SAN JOSE – Steve Wozniak, one of the original co-founders of Apple, turned a “fireside chat” at the Embedded Systems Conference (ESC) here Tuesday (May 3) into a spontaneous – and sometimes contradictory – critique of education, particularly math, science and engineering education, even suggesting that the American public schools have outgrown their usefulness.
Wozniak, now chief scientist at Fusion-io, described American education as stagnant, obsessed with testing and destructive of creativity. He said children in American schools, crowded into large classes, where they are pressured to complete each inflexible unit in a prescribed time and measured by statewide and national standardized tests. “They’re not allowed different ways to think” and kids grow swiftly discouraged.
Wozniak, who confessed that he spent some eight years in mid-career “secretly” teaching at the middle and high schools levels, said, “By third grade, teachers can pretty much spot the kids who’ve given up on education, for life.”
Although Wozniak noted that his children had attended public schools, he said, “I actually think home-schooling is very, very good as an alternative.” He encouraged middle-class parents – an accurate characterization of his standing-room audience at ESC – to send their children to private schools because “every year, it seems like it’s getting worse.”
Ironically, Wozniak later heaped praise on a popular engineering competition for high school students – public and private – called FIRST Robotics, in which students compete for an eventual national championship in robot design. Wozniak has served as a judge for FIRST Robotics competition.
“Building something for yourself -- that’s the way the mind develops among engineers,” said Wozniak. “If they have it inside of them, that’s the one [idea] that’s going to last.”
In essence, Wozniak’s educational views tend to reflect his own experience as a lifelong autodidact, who couldn’t really wait to be taught according to any format designed by schools, teachers or even his father, who was a Lockheed engineer.
His father, said Wozniak, pitched in and helped when Wozniak threw himself into building, for example, a crystal radio, or winning a science fair. But it was young Wozniak who launched every project on his own, only turning to others for help when his “dream” exceeded his knowledge level.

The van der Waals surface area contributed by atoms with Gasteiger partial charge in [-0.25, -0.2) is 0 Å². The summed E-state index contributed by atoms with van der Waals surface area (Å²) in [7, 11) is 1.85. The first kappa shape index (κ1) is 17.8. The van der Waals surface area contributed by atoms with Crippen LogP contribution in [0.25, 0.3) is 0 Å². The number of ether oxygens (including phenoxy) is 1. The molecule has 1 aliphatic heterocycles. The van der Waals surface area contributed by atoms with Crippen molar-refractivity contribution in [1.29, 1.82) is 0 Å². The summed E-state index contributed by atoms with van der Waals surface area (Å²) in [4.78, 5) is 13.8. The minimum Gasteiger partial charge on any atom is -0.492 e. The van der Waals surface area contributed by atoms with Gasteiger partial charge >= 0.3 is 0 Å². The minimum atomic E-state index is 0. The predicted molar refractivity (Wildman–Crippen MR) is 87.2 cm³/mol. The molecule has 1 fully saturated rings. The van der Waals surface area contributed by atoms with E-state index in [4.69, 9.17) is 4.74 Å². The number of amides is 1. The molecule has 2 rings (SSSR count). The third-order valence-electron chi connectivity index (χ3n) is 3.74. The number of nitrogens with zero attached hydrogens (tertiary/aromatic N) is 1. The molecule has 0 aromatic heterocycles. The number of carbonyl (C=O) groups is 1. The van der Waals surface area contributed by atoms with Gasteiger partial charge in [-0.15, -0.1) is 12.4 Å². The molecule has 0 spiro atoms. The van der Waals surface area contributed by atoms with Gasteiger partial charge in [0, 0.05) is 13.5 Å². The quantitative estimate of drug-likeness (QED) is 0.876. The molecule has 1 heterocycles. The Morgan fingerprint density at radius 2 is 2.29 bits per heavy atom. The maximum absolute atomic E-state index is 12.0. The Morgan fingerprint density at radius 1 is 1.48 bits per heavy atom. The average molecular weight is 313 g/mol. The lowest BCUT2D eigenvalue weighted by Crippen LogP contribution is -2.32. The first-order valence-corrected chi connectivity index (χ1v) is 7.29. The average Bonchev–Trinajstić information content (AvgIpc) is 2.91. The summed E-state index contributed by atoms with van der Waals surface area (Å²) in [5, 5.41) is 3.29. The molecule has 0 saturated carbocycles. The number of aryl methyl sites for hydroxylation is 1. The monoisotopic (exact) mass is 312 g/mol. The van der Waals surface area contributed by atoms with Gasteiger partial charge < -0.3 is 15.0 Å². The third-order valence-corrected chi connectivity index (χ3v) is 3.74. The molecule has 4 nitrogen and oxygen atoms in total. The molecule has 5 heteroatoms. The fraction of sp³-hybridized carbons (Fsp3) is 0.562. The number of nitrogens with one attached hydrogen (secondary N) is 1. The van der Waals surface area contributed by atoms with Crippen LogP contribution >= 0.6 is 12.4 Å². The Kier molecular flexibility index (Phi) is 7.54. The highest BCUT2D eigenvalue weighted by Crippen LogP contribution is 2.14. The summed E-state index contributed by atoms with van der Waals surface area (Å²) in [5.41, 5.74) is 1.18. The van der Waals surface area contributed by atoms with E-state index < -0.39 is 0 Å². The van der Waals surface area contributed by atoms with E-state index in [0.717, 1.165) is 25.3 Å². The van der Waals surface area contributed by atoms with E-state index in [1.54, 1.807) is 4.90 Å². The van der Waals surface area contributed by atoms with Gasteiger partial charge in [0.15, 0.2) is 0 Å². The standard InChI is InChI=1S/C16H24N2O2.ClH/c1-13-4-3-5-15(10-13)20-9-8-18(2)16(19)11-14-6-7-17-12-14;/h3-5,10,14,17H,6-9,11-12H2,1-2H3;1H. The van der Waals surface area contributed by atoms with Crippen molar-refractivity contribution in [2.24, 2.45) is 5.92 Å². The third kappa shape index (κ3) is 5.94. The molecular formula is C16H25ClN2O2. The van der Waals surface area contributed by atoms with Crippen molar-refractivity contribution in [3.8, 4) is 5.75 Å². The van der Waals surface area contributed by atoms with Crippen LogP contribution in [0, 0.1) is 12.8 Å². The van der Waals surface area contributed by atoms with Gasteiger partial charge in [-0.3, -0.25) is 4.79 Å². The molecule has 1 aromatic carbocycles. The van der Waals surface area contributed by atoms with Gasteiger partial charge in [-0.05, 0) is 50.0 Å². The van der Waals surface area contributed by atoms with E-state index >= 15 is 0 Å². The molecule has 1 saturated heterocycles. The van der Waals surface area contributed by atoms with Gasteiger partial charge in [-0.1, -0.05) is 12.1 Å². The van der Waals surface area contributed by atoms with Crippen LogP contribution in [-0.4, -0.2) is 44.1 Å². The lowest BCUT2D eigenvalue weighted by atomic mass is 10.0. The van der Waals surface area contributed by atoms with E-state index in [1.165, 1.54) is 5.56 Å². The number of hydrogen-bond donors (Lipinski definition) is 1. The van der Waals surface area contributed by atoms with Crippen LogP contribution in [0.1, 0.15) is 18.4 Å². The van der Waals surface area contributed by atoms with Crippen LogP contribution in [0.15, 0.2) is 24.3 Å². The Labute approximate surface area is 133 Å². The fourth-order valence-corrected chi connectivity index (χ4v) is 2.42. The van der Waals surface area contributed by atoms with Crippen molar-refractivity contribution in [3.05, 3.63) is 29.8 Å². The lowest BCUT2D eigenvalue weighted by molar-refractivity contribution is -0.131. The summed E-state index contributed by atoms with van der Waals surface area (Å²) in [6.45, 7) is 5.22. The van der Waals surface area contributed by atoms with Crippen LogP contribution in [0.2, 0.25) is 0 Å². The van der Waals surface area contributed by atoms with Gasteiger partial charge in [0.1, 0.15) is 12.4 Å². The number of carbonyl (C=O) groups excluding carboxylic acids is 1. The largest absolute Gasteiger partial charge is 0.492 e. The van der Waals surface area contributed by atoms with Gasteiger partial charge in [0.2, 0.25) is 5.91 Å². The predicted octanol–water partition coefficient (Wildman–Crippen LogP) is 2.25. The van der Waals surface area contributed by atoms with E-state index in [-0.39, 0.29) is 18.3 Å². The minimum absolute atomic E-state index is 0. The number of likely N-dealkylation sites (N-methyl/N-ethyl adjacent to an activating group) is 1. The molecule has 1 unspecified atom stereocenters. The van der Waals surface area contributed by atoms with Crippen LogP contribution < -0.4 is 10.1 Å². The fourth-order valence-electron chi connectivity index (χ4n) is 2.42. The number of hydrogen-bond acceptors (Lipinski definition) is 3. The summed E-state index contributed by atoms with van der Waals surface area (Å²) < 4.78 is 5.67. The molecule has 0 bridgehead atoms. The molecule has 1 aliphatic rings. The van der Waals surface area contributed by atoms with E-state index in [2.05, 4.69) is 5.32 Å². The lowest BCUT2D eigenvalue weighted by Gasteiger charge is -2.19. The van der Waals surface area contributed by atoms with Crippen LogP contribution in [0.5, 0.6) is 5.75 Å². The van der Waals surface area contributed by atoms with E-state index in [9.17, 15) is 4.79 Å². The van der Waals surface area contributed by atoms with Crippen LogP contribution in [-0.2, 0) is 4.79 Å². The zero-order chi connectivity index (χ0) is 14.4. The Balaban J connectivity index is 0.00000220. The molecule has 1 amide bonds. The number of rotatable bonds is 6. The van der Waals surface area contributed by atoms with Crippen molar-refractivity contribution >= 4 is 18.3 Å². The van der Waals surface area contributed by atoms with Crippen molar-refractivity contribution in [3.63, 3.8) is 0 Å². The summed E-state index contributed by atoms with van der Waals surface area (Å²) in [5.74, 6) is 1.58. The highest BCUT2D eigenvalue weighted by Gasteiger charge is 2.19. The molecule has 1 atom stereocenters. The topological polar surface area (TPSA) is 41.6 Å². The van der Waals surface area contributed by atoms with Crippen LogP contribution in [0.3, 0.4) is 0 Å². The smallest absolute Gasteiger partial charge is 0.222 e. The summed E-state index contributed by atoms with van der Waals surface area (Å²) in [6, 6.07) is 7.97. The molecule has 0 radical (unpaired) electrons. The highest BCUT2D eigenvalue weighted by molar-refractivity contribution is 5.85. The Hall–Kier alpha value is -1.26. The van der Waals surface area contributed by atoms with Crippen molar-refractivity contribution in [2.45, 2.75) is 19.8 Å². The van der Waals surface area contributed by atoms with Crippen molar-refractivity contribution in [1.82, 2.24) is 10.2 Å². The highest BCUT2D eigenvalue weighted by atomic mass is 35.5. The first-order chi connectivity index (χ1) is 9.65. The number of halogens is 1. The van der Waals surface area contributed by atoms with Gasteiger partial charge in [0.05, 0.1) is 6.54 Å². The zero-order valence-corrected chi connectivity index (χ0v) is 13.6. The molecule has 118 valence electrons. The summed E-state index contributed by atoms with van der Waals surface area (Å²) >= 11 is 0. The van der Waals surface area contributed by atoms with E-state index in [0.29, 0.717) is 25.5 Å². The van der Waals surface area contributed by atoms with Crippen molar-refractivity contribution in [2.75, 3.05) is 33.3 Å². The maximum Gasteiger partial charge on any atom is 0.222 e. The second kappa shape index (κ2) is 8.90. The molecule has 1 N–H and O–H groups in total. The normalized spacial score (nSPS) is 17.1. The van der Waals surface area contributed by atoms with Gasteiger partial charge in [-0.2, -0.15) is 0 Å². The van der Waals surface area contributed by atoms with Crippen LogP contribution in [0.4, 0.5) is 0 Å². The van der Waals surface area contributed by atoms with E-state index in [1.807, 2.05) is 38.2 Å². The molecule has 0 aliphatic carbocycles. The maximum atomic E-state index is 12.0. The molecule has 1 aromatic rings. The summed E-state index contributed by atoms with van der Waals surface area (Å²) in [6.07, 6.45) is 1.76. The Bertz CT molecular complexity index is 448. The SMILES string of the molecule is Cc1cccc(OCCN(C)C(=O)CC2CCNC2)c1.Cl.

“You’ve got to be motivated, and the best reasons are internal,” said Wozniak, adding a tongue-in-cheek thumbnail of himself. “It’s better if you’re not into partying and you don’t have much chance of having a girlfriend or a wife.”
A self-described “nerd” treated as an “outsider” in school, Wozniak told EE Times’ interviewer Brian Fuller that he embraced the independence that his oddball status conferred on him. “That independence made me think I can have very strange dreams, and start to believe that I could achieve some of them.”
Indeed, he did just that, serving in the creation of Apple as the nerdy partner to a more outgoing and marketing-oriented Steve Jobs. “I wanted to do engineering, nothing else,” said Wozniak, while Jobs wanted to become “the world’s most important person someday.”
“I did my best work late at night, alone,” added Wozniak.
This streak of iconoclasm clearly colors Wozniak’s view of education and embraces his view of management in technology companies. Too often, he said, “creativity gets tamped down” by production deadlines and quarterly earnings goals. He distinguished, in his discussion at ESC, between engineers who essentially follow orders and repeat patterns and the “inventors” who sneak off on their own to do projects that strike their fancy.
Ideally, said Wozniak, “A large company can have little outposts of people” working independently or in small teams, whose imaginations are allowed to run free. “They’ve got to be isolated from the rest of the company… Let them work on a project of their own. That’s a lot more motivating.”
Wozniak cited the example of Hewlett-Packard, where – before joining Jobs to start Apple -- he helped engineer that company’s hugely successful family of calculators. There, he said, HP’s respect for engineers’ individuality made the job “the best of my life.”
“Everyone who works for a company should be valued,” he said. He pointed out that, when HP fell on hard times, the prevailing corporate ethic dictated that the company keep its workforce intact. Hence, rather than layoffs, HP asked its workers – and got their permission – to accept a temporary across-the-board ten-percent wage reduction and a four-day workweek.
“Call it socialism,” said Wozniak. “But I just wish every company could be that way… We all did a little less work and kept everybody in.”
It’s just as accurate to call Wozniak a socialist or an iconoclast. But the overarching philosophy that shone through Steve Wozniak’s ESC fireside chat can be applied equally, and loosely, to public education and private management. Show a little more respect for individual creativity, says “Woz,” and apply a lot less emphasis to standardized measurements.